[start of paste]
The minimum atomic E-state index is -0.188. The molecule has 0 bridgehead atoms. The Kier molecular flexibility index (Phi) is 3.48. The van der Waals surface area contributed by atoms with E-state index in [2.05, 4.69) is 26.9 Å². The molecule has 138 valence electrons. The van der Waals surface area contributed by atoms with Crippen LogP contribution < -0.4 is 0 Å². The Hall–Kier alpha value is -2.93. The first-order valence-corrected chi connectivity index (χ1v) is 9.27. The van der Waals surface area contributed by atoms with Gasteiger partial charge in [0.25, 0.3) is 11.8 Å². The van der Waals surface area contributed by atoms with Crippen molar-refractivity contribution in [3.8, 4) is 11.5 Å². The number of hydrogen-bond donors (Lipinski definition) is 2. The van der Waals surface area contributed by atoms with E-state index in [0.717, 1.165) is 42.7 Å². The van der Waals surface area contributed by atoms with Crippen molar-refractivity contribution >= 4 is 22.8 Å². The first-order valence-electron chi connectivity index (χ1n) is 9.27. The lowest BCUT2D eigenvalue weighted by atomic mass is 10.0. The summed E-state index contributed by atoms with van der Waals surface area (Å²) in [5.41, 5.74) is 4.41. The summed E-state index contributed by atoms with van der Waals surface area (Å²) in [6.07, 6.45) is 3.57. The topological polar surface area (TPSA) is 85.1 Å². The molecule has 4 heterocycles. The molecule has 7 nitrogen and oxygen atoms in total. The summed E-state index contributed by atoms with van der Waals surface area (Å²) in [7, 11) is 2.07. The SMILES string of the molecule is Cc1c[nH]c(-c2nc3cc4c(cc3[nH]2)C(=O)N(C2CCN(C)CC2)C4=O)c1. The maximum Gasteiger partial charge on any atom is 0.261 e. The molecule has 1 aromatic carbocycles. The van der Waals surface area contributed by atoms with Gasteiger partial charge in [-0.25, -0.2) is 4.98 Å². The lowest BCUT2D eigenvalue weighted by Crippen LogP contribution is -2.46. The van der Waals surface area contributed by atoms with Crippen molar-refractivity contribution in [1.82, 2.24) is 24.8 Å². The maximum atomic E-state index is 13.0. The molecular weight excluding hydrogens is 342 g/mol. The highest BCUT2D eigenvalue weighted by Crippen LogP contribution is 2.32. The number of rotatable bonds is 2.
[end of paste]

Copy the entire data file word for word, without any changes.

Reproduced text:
The minimum atomic E-state index is -0.188. The molecule has 0 bridgehead atoms. The Kier molecular flexibility index (Phi) is 3.48. The van der Waals surface area contributed by atoms with E-state index in [2.05, 4.69) is 26.9 Å². The molecule has 138 valence electrons. The van der Waals surface area contributed by atoms with Crippen LogP contribution < -0.4 is 0 Å². The Hall–Kier alpha value is -2.93. The first-order valence-corrected chi connectivity index (χ1v) is 9.27. The van der Waals surface area contributed by atoms with Gasteiger partial charge in [0.25, 0.3) is 11.8 Å². The van der Waals surface area contributed by atoms with Crippen molar-refractivity contribution in [3.8, 4) is 11.5 Å². The number of hydrogen-bond donors (Lipinski definition) is 2. The van der Waals surface area contributed by atoms with E-state index in [0.717, 1.165) is 42.7 Å². The van der Waals surface area contributed by atoms with Crippen molar-refractivity contribution >= 4 is 22.8 Å². The first-order valence-electron chi connectivity index (χ1n) is 9.27. The lowest BCUT2D eigenvalue weighted by atomic mass is 10.0. The summed E-state index contributed by atoms with van der Waals surface area (Å²) in [5.41, 5.74) is 4.41. The summed E-state index contributed by atoms with van der Waals surface area (Å²) in [6.07, 6.45) is 3.57. The topological polar surface area (TPSA) is 85.1 Å². The molecule has 4 heterocycles. The molecule has 7 nitrogen and oxygen atoms in total. The summed E-state index contributed by atoms with van der Waals surface area (Å²) in [7, 11) is 2.07. The SMILES string of the molecule is Cc1c[nH]c(-c2nc3cc4c(cc3[nH]2)C(=O)N(C2CCN(C)CC2)C4=O)c1. The maximum Gasteiger partial charge on any atom is 0.261 e. The molecule has 1 aromatic carbocycles. The van der Waals surface area contributed by atoms with Gasteiger partial charge in [-0.25, -0.2) is 4.98 Å². The lowest BCUT2D eigenvalue weighted by Crippen LogP contribution is -2.46. The van der Waals surface area contributed by atoms with Crippen molar-refractivity contribution in [1.82, 2.24) is 24.8 Å². The maximum atomic E-state index is 13.0. The molecular weight excluding hydrogens is 342 g/mol. The highest BCUT2D eigenvalue weighted by Crippen LogP contribution is 2.32. The number of rotatable bonds is 2.